A final investment decision is expected in 2016 for a proposed terminal to process and export liquefied natural gas (LNG) out of Howe Sound.
Having secured federal, provincial, and First Nation environmental certificates, the company behind the Woodfibre LNG project in the district of Squamish has surmounted major regulatory hurdles.
In March this year, Ottawa issued a decision stating that the project located north of Vancouver is not likely to cause significant adverse environmental effects.
There are still a number of regulatory obstacles left, according to Byng Giraud, vice president of corporate affairs and country manager of Woodfibre LNG Ltd.
But Giraud is optimistic that Woodfibre’s parent company, the Singapore-based Pacific Oil & Gas Limited, may be able to make a final investment decision this year.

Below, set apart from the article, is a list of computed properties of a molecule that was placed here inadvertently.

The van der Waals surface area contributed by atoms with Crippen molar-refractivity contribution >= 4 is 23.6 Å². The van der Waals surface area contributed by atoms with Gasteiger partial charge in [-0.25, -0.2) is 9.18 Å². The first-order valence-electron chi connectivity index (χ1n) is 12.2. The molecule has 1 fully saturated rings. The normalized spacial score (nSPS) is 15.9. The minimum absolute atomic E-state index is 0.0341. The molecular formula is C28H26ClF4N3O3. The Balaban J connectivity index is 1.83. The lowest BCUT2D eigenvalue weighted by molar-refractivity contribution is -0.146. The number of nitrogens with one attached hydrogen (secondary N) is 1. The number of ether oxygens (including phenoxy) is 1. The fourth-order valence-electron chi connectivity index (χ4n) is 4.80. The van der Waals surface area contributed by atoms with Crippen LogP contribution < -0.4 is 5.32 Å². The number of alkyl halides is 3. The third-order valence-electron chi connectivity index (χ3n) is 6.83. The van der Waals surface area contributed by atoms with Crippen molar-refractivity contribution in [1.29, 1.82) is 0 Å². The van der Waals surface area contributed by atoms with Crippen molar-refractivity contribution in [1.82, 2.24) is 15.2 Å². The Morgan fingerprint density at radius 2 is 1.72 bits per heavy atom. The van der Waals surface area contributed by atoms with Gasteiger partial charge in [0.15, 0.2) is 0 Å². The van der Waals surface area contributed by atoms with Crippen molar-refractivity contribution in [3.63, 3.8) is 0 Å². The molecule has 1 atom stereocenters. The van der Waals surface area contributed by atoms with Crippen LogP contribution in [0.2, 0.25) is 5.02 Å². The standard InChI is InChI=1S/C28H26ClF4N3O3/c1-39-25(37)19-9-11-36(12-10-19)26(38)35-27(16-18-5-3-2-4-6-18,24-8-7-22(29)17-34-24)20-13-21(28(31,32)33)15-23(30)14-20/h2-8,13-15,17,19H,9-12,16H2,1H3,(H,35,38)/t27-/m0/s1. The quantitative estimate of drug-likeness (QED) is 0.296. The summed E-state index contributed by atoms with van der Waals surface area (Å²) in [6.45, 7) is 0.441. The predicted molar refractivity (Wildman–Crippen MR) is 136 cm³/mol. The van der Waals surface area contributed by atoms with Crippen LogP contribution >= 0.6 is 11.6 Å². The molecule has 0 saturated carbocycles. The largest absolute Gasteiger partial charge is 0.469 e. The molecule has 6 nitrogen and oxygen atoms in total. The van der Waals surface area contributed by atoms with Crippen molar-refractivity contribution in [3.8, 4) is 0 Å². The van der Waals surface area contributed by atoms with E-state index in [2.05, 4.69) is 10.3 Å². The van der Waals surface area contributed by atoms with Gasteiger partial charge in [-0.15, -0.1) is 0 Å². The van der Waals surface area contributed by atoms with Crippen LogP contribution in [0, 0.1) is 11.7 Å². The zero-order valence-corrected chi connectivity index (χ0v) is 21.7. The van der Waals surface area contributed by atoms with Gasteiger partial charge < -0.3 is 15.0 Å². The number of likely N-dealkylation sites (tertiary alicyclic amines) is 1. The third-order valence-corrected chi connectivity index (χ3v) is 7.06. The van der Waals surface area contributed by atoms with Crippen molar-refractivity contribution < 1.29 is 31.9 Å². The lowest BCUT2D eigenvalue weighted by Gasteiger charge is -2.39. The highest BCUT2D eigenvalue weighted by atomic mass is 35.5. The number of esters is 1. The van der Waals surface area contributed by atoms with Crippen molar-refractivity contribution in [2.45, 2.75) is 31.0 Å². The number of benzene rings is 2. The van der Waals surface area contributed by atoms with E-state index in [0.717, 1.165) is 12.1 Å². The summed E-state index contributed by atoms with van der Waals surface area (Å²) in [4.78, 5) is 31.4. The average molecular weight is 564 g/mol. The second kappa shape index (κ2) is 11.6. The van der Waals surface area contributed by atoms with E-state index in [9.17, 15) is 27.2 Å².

That could mean that when voters in B.C. choose their next provincial government in May 2017, work has already begun for the project estimated to cost between $1.4 billion to $1.8 billion.
“We can be in construction before the election,” Giraud told the Straight in a phone interview.
The Woodfibre executive acknowledged that there had been some delays in securing environmental certificates.
In April 2015, Giraud told the Straight in a phone interview that a final investment decision was anticipated that year.
Giraud also said at that time that the project will be in “heavy construction” around 2017.
According to Giraud, the current market price for LNG is $4.50 per MMBtu (one million British thermal units), which is far below the sweet spot of around $10.
“It’s really challenging. I’d be lying if we said otherwise,” he said.
However, Giraud also noted that long-term contracts carry better prices. Construction for the Woodfibre project will take two years.
Woodfibre LNG is one of 20 proposed LNG projects in B.C.